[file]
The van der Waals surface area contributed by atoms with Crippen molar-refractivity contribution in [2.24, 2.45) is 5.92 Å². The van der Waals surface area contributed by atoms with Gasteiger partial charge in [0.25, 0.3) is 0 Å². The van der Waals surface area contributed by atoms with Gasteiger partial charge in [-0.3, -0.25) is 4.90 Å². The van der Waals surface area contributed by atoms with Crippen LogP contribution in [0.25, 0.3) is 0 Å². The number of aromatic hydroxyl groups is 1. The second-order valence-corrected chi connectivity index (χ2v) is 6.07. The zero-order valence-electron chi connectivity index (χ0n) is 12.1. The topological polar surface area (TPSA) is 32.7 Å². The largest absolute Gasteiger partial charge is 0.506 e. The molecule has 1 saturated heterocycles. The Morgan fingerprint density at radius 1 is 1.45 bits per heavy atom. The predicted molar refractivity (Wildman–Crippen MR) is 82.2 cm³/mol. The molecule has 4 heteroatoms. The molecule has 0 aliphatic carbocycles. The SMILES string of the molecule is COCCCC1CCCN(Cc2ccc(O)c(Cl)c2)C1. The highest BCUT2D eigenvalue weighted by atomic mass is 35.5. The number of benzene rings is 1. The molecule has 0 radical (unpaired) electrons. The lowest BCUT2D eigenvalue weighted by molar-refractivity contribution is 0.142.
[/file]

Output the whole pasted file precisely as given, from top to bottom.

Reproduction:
The van der Waals surface area contributed by atoms with Crippen molar-refractivity contribution in [2.24, 2.45) is 5.92 Å². The van der Waals surface area contributed by atoms with Gasteiger partial charge in [0.25, 0.3) is 0 Å². The van der Waals surface area contributed by atoms with Gasteiger partial charge in [-0.3, -0.25) is 4.90 Å². The van der Waals surface area contributed by atoms with Crippen LogP contribution in [0.25, 0.3) is 0 Å². The number of aromatic hydroxyl groups is 1. The second-order valence-corrected chi connectivity index (χ2v) is 6.07. The zero-order valence-electron chi connectivity index (χ0n) is 12.1. The topological polar surface area (TPSA) is 32.7 Å². The largest absolute Gasteiger partial charge is 0.506 e. The molecule has 1 saturated heterocycles. The Morgan fingerprint density at radius 1 is 1.45 bits per heavy atom. The predicted molar refractivity (Wildman–Crippen MR) is 82.2 cm³/mol. The molecule has 4 heteroatoms. The molecule has 0 aliphatic carbocycles. The SMILES string of the molecule is COCCCC1CCCN(Cc2ccc(O)c(Cl)c2)C1. The highest BCUT2D eigenvalue weighted by atomic mass is 35.5. The number of benzene rings is 1. The molecule has 0 radical (unpaired) electrons. The lowest BCUT2D eigenvalue weighted by molar-refractivity contribution is 0.142.